CIT in Switzerland is levied at three levels: federal, cantonal and municipal, which stems from the very characteristics of this country’s federal system.

Federal level

In Switzerland, companies have to pay a direct corporate income tax (CIT), which amounts to 8.5% of the profit after taxation (effectively, 7.83% of the profit before taxation). It is worth noting that at the federal level, there is no tax on corporate capital. This means that companies pay tax only on their profits, not on the capital they possess.

 Cantonal level

In addition to the general corporate income tax (CIT) imposed at the federal level, each canton in Switzerland has its own tax regulations determining the rates of taxes on income and capital. In consequence, taxes on specific income (and capital) may vary depending on the region. In cantons, taxes are often progressive, which means that tax rates increase as income rises.

Municipal level

The situation is similar at the municipal level. Each municipality is allowed to establish its own corporate income tax rates. Similarly to the cantons, municipalities often impose progressive rates which increase as a company’s income rises.

So, how do we calculate the effective tax rate for a Swiss company?

The CIT rates depend on the location of the company’s registered office in a specific canton in Switzerland. However, as a general rule, the general approximate range of the maximum CIT rate on profits before tax for federal, cantonal and municipal taxes varies between 11.8% and 21.0%.

Over the past few years Switzerland has significantly reduced its tax rates. In 2022, there was an additional, albeit small, reduction in tax rates in several cantons.

Where is the tax rate the lowest in Switzerland?

In Switzerland, the lowest corporate tax rates are found in the cantons located in Central Switzerland, as well as in the cantons of Glarus and Appenzell Innerrhoden. Zug is considered to be the canton with the lowest taxes, where the CIT rate is 11.8%. However, it is not the only canton offering such low taxes. In return, in the Canton of Zug, one should expect slightly higher office maintenance costs and salaries. Due to limited office space supply, office rental rates also tend to be higher compared to other cantons. 

Other tax-attractive cantons include Nidwalden (11.97%) and Lucerne (12.15%). Unfortunately, not all cantons offer such favourable tax rates. For example, in the Canton of Bern, the corporate tax rate is 21.04%.

Ticino is a very business-friendly and slightly cheaper canton. It is an interesting blend of Swiss orderliness, Italian climate (and cuisine), and the cost of doing business in Ticino is even 30% lower than in the German-speaking cantons!

 And on top of that, there are additional tax exemptions for holding companies.

Companies have various opportunities to benefit from tax reliefs, which may significantly affect the final tax burden. One of the popular tax benefits is the exemption from dividend tax, which is available to companies holding at least 10% of shares in a dividend-paying company. Similarly, if a company sells its shares in another company and has held them for at least a year, this exemption may also apply to capital gains income.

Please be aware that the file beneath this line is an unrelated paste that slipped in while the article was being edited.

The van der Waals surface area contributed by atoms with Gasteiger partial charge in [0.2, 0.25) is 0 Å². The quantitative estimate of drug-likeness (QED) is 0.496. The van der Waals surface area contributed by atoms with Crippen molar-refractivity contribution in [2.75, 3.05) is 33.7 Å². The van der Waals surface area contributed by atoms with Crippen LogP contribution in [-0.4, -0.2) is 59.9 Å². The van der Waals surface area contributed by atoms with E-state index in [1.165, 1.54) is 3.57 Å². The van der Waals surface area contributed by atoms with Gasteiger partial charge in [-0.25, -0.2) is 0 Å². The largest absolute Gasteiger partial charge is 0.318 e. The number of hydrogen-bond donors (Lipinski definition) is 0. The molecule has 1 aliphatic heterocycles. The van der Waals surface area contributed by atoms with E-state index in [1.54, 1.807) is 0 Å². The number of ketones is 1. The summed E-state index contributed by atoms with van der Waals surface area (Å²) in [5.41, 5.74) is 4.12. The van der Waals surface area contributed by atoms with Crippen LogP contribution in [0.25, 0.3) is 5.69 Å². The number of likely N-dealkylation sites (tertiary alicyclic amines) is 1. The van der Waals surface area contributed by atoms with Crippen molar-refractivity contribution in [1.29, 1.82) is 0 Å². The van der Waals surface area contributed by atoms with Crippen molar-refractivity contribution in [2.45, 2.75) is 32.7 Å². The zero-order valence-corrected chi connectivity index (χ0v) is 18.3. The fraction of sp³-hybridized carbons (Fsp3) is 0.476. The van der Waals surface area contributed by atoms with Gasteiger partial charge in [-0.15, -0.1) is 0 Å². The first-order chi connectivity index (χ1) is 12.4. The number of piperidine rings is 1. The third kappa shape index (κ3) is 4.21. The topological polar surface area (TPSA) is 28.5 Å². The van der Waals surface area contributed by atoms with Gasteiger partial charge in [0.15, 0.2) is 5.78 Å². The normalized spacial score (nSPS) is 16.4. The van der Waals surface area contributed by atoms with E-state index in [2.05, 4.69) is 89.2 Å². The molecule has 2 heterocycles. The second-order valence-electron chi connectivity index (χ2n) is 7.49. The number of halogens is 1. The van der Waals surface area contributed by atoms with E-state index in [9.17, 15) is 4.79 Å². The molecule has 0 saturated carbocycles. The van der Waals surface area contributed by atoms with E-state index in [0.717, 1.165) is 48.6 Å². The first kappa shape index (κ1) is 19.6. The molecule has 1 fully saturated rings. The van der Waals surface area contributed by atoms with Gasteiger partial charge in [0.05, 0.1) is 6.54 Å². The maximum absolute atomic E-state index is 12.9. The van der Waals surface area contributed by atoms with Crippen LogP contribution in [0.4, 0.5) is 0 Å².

Tax exemptions for technology companies

In Switzerland, as in many other countries, you can enjoy the possibility of deducting research and development (R&D) expenses from taxes. What is more, in Switzerland, it is even possible to deduct 50% of additional costs related to R&D, which might be a significant support for companies implementing innovative projects.

It is also worth noting that VAT rates in Switzerland are relatively low, ranging from 2.5% to 7.7%. This might be significant, especially for companies operating in the sector of commerce and services, or manufacturing, as lower VAT rates may impact the competitive advantage of your company.

Therefore, who should opt for Switzerland? And finally, where should you set up this company of yours?

Switzerland has many advantages which may attract entrepreneurs, including a stable, transparent tax and legal system based on a high culture and respect for taxpayer rights. You can learn about the tax rules regarding your transaction from the tax office via email. When it comes to accounting, all you need to remember is to attach that email to your tax return…

Switzerland should be taken into consideration by entrepreneurs for whom international recognition of their business is important. If you have ever felt that it would be easier for you to do business if your company were not headquartered on the banks of the Vistula River, an address in the UK or Switzerland will probably sort out this problem. Switzerland is an excellent location for technological, financial, consulting, and various types of manufacturing entrepreneurs who want to establish their sales office in Switzerland.    


When deciding on setting up a company in Switzerland, one must remember that apart from low taxes, there are many other factors to consider. One must also pay attention to various issues such as the cost of maintaining the company in a particular canton, availability of staff, salary levels (as in some cantons they are 30% higher compared to other regions of the country), location, and the international reputation of the canton itself. In the international circles, Zug is perceived as an “offshore” canton. Such connotation is not associated with the French or Italian cantons, for example: Ticino. Taking a decision to do business in Switzerland is half the decision-making process, with the other half being in which canton you will actually establish your company.

Anna Maria Panasiuk ×